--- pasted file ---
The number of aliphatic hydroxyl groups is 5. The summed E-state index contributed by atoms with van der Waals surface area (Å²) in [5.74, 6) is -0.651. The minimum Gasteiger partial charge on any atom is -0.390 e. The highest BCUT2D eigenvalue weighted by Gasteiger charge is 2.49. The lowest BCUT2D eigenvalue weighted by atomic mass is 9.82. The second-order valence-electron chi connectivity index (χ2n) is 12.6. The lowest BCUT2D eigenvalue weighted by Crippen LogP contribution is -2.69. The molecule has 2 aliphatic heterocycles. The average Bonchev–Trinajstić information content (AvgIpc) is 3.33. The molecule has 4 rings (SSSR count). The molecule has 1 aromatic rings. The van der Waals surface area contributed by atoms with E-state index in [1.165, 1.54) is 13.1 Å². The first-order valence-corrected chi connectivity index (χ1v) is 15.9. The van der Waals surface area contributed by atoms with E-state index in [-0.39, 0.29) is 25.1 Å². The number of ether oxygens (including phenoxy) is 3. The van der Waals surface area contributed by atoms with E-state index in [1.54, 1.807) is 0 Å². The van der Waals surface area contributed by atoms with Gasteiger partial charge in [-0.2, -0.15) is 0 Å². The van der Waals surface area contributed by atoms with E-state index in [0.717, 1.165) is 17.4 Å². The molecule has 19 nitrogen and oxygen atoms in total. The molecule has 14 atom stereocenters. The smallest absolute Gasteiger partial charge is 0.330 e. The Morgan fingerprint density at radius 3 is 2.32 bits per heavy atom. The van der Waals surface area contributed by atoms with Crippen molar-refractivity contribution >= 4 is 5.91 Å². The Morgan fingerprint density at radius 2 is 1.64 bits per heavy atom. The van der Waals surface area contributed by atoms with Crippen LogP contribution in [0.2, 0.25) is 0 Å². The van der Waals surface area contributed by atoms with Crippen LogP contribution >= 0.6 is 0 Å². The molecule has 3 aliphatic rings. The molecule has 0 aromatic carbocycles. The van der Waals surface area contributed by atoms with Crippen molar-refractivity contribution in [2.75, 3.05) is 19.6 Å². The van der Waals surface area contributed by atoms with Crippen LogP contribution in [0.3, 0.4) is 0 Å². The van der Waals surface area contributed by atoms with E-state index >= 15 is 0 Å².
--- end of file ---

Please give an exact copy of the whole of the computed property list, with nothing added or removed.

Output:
The number of aliphatic hydroxyl groups is 5. The summed E-state index contributed by atoms with van der Waals surface area (Å²) in [5.74, 6) is -0.651. The minimum Gasteiger partial charge on any atom is -0.390 e. The highest BCUT2D eigenvalue weighted by Gasteiger charge is 2.49. The lowest BCUT2D eigenvalue weighted by atomic mass is 9.82. The second-order valence-electron chi connectivity index (χ2n) is 12.6. The lowest BCUT2D eigenvalue weighted by Crippen LogP contribution is -2.69. The molecule has 2 aliphatic heterocycles. The average Bonchev–Trinajstić information content (AvgIpc) is 3.33. The molecule has 4 rings (SSSR count). The molecule has 1 aromatic rings. The van der Waals surface area contributed by atoms with E-state index in [1.165, 1.54) is 13.1 Å². The first-order valence-corrected chi connectivity index (χ1v) is 15.9. The van der Waals surface area contributed by atoms with E-state index in [-0.39, 0.29) is 25.1 Å². The number of ether oxygens (including phenoxy) is 3. The van der Waals surface area contributed by atoms with E-state index in [1.54, 1.807) is 0 Å². The van der Waals surface area contributed by atoms with Gasteiger partial charge in [-0.2, -0.15) is 0 Å². The van der Waals surface area contributed by atoms with E-state index in [0.717, 1.165) is 17.4 Å². The molecule has 19 nitrogen and oxygen atoms in total. The molecule has 14 atom stereocenters. The smallest absolute Gasteiger partial charge is 0.330 e. The Morgan fingerprint density at radius 3 is 2.32 bits per heavy atom. The van der Waals surface area contributed by atoms with Crippen molar-refractivity contribution >= 4 is 5.91 Å². The Morgan fingerprint density at radius 2 is 1.64 bits per heavy atom. The van der Waals surface area contributed by atoms with Crippen LogP contribution in [0.2, 0.25) is 0 Å². The van der Waals surface area contributed by atoms with Crippen LogP contribution >= 0.6 is 0 Å². The molecule has 3 aliphatic rings. The molecule has 0 aromatic carbocycles. The van der Waals surface area contributed by atoms with Crippen molar-refractivity contribution in [2.75, 3.05) is 19.6 Å². The van der Waals surface area contributed by atoms with Crippen LogP contribution in [0.3, 0.4) is 0 Å². The van der Waals surface area contributed by atoms with E-state index >= 15 is 0 Å².